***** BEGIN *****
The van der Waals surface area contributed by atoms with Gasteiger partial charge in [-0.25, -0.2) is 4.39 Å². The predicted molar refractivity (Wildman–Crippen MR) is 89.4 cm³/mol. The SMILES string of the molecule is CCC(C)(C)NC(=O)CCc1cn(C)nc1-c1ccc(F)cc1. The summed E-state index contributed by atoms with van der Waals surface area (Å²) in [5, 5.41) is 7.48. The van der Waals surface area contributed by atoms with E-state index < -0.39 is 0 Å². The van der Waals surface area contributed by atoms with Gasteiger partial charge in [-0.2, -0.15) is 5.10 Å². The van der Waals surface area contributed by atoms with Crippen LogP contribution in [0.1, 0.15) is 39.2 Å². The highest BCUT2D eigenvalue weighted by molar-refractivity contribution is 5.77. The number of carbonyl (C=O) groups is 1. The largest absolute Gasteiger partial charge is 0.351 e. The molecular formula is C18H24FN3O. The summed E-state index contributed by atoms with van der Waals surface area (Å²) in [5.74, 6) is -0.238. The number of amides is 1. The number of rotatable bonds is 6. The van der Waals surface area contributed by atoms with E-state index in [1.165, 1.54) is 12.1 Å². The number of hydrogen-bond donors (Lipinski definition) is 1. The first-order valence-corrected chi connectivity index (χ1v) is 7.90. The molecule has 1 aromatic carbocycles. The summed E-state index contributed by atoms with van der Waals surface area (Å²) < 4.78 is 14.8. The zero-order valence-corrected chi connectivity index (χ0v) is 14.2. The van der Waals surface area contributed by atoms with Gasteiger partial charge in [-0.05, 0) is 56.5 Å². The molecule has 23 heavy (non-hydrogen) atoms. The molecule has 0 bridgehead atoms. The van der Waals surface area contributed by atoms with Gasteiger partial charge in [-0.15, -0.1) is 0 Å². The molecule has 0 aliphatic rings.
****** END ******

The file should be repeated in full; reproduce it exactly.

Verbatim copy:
The van der Waals surface area contributed by atoms with Gasteiger partial charge in [-0.25, -0.2) is 4.39 Å². The predicted molar refractivity (Wildman–Crippen MR) is 89.4 cm³/mol. The SMILES string of the molecule is CCC(C)(C)NC(=O)CCc1cn(C)nc1-c1ccc(F)cc1. The summed E-state index contributed by atoms with van der Waals surface area (Å²) in [5, 5.41) is 7.48. The van der Waals surface area contributed by atoms with E-state index < -0.39 is 0 Å². The van der Waals surface area contributed by atoms with Gasteiger partial charge in [-0.2, -0.15) is 5.10 Å². The van der Waals surface area contributed by atoms with Crippen LogP contribution in [0.1, 0.15) is 39.2 Å². The highest BCUT2D eigenvalue weighted by molar-refractivity contribution is 5.77. The number of carbonyl (C=O) groups is 1. The largest absolute Gasteiger partial charge is 0.351 e. The molecular formula is C18H24FN3O. The summed E-state index contributed by atoms with van der Waals surface area (Å²) in [5.74, 6) is -0.238. The number of amides is 1. The number of rotatable bonds is 6. The van der Waals surface area contributed by atoms with E-state index in [1.165, 1.54) is 12.1 Å². The number of hydrogen-bond donors (Lipinski definition) is 1. The first-order valence-corrected chi connectivity index (χ1v) is 7.90. The molecule has 1 aromatic carbocycles. The summed E-state index contributed by atoms with van der Waals surface area (Å²) < 4.78 is 14.8. The zero-order valence-corrected chi connectivity index (χ0v) is 14.2. The van der Waals surface area contributed by atoms with Gasteiger partial charge in [-0.05, 0) is 56.5 Å². The molecule has 23 heavy (non-hydrogen) atoms. The molecule has 0 bridgehead atoms. The van der Waals surface area contributed by atoms with Gasteiger partial charge in [-0.15, -0.1) is 0 Å². The molecule has 0 aliphatic rings.